Thirty days from launch, and we’ve got four more cars sitting in Turn 10’s showroom to tide us over. On top of that the list continues to grow with another 18 confirmed cars including the ’69 Chevy Nova SS and Nissan’s drift favorite 240 SX. With shots and developer write-ups for the Audi R8, Mini Cooper, BMW 1 Series M and the Lambo’ Aventador presented on the showroom floor – you can check them out below.
This last week there was another reveal – unlike Forza Motorsport 4, Jeremy Clarkson won’t be just be doing select Autovista read-throughs and Forza 5’s previously announced racing categories – but we’ll also get all three Top Gear hosts’ insights during the career mode. Here’s Jeremy with regards to the modern hypercar league:
Onto the cars – the following details have been shamelessly ripped from Turn 10 Studios Showroom post:
2013 Audi R8 Coupé V10 plus 5.2 FSI quattro
[singlepic id=16971 w=320 h=240 float=right] Make no mistake: This is a race car in street dress. This top-spec R8 is ready to hit the track to demonstrate its superiority and remind any driver of its race-bred upbringing. If Audi’s success on the racetracks of the world for nearly 100 years have escaped you, a few turns in this R8 will tell you all you need to know. The mid-engined FSI (Fuel Stratified Injection) 5.2-liter V10 delivers awe-inspiring horsepower and screams to an epic 8,700 RPM. Power is put to the wheels via Audi’s legendary quattro all-wheel-drive system. Via continuously variable torque distribution, power is adjusted dynamically to the wheels with the most grip. The system is significantly rear-biased, making a drift or tail-happy wag possible, but only with severe coaxing. Above all, the quattro system is inspires utter confidence in the driver and will pull the R8 through the tightest corners with ease.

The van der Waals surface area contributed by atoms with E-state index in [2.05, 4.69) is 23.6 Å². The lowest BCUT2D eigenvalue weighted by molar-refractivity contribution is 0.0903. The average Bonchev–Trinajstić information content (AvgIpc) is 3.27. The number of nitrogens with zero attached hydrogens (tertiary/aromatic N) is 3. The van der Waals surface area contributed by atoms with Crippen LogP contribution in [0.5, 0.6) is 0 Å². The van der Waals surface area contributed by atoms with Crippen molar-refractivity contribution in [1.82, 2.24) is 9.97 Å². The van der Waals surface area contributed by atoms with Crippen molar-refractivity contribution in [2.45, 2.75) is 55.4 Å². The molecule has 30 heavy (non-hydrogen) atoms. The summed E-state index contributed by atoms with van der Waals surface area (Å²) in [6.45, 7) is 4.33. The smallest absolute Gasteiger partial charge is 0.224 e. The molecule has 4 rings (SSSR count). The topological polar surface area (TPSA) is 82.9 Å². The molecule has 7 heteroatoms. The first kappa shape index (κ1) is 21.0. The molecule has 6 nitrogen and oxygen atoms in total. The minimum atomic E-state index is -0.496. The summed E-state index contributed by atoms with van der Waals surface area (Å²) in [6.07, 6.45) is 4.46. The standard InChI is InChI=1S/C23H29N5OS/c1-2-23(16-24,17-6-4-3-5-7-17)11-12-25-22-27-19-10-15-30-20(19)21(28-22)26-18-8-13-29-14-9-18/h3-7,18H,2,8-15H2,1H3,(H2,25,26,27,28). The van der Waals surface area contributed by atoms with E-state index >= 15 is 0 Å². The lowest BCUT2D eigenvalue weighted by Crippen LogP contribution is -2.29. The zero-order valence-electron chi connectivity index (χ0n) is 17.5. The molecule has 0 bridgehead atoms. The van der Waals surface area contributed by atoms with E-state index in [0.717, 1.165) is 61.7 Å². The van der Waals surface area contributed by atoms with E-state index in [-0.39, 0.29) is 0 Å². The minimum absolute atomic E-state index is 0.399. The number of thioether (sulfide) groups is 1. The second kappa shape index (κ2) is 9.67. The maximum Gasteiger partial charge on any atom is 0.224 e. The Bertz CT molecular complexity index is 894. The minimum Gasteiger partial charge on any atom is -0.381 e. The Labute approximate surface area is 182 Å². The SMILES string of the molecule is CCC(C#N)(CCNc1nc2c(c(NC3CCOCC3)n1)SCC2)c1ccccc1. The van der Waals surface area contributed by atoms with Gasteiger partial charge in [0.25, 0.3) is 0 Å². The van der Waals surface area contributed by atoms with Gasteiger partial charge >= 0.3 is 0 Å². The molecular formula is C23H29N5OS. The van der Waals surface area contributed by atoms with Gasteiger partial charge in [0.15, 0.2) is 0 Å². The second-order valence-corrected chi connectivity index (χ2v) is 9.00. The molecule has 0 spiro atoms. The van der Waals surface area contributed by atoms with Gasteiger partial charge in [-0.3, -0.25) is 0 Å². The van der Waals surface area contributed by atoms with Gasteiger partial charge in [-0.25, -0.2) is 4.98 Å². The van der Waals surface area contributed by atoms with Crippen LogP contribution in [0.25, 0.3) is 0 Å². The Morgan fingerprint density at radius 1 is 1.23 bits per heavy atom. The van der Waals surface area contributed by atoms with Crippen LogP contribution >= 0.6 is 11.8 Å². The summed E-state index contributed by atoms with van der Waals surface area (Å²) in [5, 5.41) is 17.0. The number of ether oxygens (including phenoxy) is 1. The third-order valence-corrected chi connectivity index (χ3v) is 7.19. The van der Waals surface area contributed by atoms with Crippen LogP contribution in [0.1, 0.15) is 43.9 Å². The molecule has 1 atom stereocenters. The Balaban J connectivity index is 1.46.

2009 Mini Cooper John Cooper Works
[singlepic id=16968 w=320 h=240 float=right] For those seeking the ultimate factory Mini, the John Cooper Works edition should satisfy and then some. More than 200 horsepower reside under the hood, compared to the 175 HP of the Cooper S. This is brought forth via a larger turbocharger, a revised cylinder head, and a little work to the intake plumbing. Coupled with a beefier clutch and mildly modified transmission, all that new-found power is ready to be put to good use. The Mini Cooper has always been a nimble little hot-hatch. The John Cooper Works edition gives you the best you can buy off the showroom floor.
2011 BMW 1 Series M Coupe
[singlepic id=16969 w=320 h=240 float=right] It might be an entry-level Bimmer, but the 1 Series M Coupe has the same swagger of all the “ultimate driving machines” and hangs tough when compared to its much more expensive sibling, the M3. The 1 Series M Coupe, in fact, borrows heavily from the M3, but only where it needs to. You won’t find a high-revving naturally aspirated motor up front but rather the twin-turbo, 335 horsepower engine straight out of the Z4. On track, the 1 M will surprise you with its quick steering and adept cornering skills. Sure, the package is a conglomerate of BMW hero car components, but in this case, that is a good thing.
2012 Lamborghini Aventador LP700-4